“Employees went months without being paid”: a 3rd Ward teacher’s perspective

"This comes as no surprise to anyone who has worked there," a longtime art teach at the coworking space, 3rd Ward, said.

A teacher at 3rd Ward who has taught there for the last two and a half years spoke to Technically Brooklyn about the conditions education side of the business last night, on the condition that they remain nameless. We can now confirm that the coworking and education space has closed for good, according to a letter sent to Philadelphia instructors.

Our source told us that it was no surprise that the space closed its doors this week, because for more than a year the work conditions there have been, in their words, “toxic.”

What that actually sounds like is 3rd Ward leadership was trying to keep the money coming in to cover the expenses of operating a large, two-city maker community.

  • About a year ago, a large group of staff were laid off, and then five months later all the staff brought in to replace those staff were laid off, this teacher said.
  • There were at least two different changes at the top management for the education department, including one that attempted to advance a new arrangement for paying teachers which led to a lot of confusion and frustration among freelance instructors — described as profit sharing, our source said it didn’t really sound like profit sharing, but something much harder to keep track of. “It led to a lot of questions among the teachers,” we were told.
  • The most well funded department seemed to be the PR department, which is why no one outside of 3rd Ward seemed to know there were problems inside, the source said.
  • “Employees went months without being paid,” which our source clarified to say that he knows firsthand that teachers weren’t getting paid.
  • Administrative emails went out as if it were business-as-usual as recently as Sunday, but when our source returned emails this week he got replies saying the person who had written them was no longer working there.

From the teacher’s perspective, it seemed like the company had spread itself too thin. It kept trying to take on projects that it couldn’t seem to complete, like building a cafe in the Williamsburg space that became a debacle and opening the Philadelphia location. Mixed signals from management were continual, the source said. Last December, our source was told that they might have lost their position, but had to wait for two weeks at the end of the year to find out for sure. In the end, the person kept the role.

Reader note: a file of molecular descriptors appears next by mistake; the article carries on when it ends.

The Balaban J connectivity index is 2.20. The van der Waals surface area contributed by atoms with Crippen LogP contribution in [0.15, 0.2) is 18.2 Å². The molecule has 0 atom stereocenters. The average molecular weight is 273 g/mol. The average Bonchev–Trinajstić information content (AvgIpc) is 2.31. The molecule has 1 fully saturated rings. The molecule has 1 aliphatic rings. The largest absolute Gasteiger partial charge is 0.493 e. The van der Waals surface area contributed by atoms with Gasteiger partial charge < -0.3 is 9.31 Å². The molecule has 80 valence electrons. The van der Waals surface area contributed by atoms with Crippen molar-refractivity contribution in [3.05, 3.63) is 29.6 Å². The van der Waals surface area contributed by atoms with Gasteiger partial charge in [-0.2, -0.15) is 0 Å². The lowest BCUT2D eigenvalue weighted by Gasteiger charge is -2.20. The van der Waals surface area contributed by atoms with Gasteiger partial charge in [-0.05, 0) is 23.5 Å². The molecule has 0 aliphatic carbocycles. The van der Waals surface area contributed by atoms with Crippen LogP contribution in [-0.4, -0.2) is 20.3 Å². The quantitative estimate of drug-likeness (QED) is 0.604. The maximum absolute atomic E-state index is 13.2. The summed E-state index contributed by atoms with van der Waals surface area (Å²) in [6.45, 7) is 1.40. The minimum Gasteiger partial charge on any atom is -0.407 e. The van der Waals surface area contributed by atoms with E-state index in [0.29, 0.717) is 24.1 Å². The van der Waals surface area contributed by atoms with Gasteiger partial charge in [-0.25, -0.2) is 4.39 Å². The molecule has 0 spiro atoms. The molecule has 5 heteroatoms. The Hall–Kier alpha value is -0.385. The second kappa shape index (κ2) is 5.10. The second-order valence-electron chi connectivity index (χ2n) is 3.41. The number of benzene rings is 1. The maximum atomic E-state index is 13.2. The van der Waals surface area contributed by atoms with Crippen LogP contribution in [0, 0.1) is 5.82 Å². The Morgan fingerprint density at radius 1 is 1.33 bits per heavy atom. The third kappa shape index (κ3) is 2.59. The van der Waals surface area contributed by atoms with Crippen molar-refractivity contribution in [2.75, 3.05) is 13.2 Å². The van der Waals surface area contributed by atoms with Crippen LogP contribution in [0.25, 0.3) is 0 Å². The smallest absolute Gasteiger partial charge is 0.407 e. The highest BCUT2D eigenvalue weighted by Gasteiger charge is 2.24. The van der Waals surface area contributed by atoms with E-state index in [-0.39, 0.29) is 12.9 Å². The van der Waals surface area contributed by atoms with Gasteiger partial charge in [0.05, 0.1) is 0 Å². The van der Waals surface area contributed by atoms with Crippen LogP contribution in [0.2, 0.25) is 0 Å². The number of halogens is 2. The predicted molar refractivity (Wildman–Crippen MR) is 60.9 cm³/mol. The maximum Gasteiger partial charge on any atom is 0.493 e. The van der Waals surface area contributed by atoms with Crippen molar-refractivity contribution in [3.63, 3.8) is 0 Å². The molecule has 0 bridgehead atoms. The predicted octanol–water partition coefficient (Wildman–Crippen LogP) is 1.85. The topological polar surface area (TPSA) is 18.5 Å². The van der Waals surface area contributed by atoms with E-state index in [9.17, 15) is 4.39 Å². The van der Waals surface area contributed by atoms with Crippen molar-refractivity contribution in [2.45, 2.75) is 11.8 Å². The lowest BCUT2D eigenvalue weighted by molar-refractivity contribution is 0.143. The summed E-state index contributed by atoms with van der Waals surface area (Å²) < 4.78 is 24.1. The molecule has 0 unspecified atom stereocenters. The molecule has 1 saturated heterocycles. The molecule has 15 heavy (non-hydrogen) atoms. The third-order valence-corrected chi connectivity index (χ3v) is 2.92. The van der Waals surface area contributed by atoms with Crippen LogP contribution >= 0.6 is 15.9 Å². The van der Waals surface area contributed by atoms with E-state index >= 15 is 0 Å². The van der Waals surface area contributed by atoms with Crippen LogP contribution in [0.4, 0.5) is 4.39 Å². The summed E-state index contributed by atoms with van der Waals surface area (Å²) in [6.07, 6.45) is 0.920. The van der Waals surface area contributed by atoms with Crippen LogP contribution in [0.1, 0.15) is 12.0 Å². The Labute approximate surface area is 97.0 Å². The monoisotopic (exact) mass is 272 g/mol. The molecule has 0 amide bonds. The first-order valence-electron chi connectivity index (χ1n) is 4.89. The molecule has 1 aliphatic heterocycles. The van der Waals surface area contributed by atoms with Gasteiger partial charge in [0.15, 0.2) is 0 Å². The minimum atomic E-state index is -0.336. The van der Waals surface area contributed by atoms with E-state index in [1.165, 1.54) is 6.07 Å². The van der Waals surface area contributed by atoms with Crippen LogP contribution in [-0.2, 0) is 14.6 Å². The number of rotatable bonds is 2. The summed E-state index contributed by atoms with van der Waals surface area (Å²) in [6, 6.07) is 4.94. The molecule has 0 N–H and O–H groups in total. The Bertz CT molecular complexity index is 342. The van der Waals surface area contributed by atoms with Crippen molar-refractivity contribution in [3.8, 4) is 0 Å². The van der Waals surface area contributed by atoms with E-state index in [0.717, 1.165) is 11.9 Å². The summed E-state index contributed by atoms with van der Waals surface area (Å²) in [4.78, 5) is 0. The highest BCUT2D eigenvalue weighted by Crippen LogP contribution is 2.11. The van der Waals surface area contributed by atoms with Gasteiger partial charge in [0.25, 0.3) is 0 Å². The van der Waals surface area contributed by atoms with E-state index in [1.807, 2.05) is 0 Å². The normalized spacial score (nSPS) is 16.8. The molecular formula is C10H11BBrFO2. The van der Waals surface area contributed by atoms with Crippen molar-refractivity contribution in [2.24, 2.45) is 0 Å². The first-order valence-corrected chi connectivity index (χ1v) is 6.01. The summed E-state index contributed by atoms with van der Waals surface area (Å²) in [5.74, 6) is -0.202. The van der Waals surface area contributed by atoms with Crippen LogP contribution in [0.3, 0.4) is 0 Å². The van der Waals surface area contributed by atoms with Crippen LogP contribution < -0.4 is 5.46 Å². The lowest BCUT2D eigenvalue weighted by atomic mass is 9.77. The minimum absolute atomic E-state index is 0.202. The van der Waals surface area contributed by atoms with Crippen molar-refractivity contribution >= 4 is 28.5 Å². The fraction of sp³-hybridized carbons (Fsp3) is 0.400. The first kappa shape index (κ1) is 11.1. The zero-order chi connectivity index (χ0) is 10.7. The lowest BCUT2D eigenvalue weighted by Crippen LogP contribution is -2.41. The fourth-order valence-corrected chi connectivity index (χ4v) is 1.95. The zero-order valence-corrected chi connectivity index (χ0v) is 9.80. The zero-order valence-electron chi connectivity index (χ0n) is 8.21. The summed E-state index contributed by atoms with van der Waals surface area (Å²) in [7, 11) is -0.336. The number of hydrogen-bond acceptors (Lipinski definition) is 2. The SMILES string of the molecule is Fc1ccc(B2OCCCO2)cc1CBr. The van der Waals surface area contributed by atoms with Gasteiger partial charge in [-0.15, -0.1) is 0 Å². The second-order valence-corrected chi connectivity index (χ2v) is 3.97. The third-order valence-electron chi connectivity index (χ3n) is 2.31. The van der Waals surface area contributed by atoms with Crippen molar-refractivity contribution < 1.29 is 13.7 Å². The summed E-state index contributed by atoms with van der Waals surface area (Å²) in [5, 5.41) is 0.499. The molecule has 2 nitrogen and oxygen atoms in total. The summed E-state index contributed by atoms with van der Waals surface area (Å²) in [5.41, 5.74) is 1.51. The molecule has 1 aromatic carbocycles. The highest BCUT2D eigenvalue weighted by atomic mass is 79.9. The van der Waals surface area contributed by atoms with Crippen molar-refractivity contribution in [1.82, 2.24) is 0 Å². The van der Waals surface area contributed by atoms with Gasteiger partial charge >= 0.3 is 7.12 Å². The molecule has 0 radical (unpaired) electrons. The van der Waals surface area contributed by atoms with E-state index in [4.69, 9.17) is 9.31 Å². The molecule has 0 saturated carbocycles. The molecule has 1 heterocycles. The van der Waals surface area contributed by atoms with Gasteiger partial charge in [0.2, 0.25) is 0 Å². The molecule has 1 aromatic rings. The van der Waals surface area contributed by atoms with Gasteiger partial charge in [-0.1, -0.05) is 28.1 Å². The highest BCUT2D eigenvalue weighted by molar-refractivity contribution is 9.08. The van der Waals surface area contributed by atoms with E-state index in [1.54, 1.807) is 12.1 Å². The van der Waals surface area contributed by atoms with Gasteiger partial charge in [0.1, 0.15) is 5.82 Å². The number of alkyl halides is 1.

“It’s a shame,” the teacher said, “because it was a really good population of people.” He expressed a lot of gratitude for working with learners who really cared about making better art and being creative.

Over the course of the different education department staff changes, there were multiple meetings that teachers had to come out to and they were constantly getting strange memos and emails that seemed to confuse the educators.

“They could have just said that they were having trouble paying people, so that if a class only enrolled four or five people then they would pay them $10 less per class.” This sort of practice, we were told, has been normal at similar spaces where our source has taught, but 3rd Ward did not offer anything like that kind of transparency.

As the letter from the management confirms, members and instructors with possessions at the site will be able to visit and collect their things this week.

Companies: 3rd Ward
Series: Brooklyn

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